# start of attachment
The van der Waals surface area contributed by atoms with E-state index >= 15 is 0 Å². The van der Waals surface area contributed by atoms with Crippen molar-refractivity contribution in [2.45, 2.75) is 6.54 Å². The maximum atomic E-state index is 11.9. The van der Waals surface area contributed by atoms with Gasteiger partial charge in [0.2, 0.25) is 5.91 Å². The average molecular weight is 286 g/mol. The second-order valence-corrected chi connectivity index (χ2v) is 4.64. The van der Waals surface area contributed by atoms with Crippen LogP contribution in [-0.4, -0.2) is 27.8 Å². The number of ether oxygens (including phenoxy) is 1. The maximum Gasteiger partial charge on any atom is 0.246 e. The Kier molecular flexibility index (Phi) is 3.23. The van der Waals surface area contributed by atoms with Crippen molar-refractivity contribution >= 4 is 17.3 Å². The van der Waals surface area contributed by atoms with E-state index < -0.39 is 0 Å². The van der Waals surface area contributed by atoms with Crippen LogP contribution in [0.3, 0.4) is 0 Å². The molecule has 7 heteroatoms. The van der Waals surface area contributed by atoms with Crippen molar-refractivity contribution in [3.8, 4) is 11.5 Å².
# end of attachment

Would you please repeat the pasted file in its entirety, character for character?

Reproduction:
The van der Waals surface area contributed by atoms with E-state index >= 15 is 0 Å². The van der Waals surface area contributed by atoms with Crippen molar-refractivity contribution in [2.45, 2.75) is 6.54 Å². The maximum atomic E-state index is 11.9. The van der Waals surface area contributed by atoms with Gasteiger partial charge in [0.2, 0.25) is 5.91 Å². The average molecular weight is 286 g/mol. The second-order valence-corrected chi connectivity index (χ2v) is 4.64. The van der Waals surface area contributed by atoms with Crippen LogP contribution in [-0.4, -0.2) is 27.8 Å². The number of ether oxygens (including phenoxy) is 1. The maximum Gasteiger partial charge on any atom is 0.246 e. The Kier molecular flexibility index (Phi) is 3.23. The van der Waals surface area contributed by atoms with Crippen molar-refractivity contribution >= 4 is 17.3 Å². The van der Waals surface area contributed by atoms with E-state index < -0.39 is 0 Å². The van der Waals surface area contributed by atoms with Crippen LogP contribution in [0.3, 0.4) is 0 Å². The molecule has 7 heteroatoms. The van der Waals surface area contributed by atoms with Crippen molar-refractivity contribution in [3.8, 4) is 11.5 Å².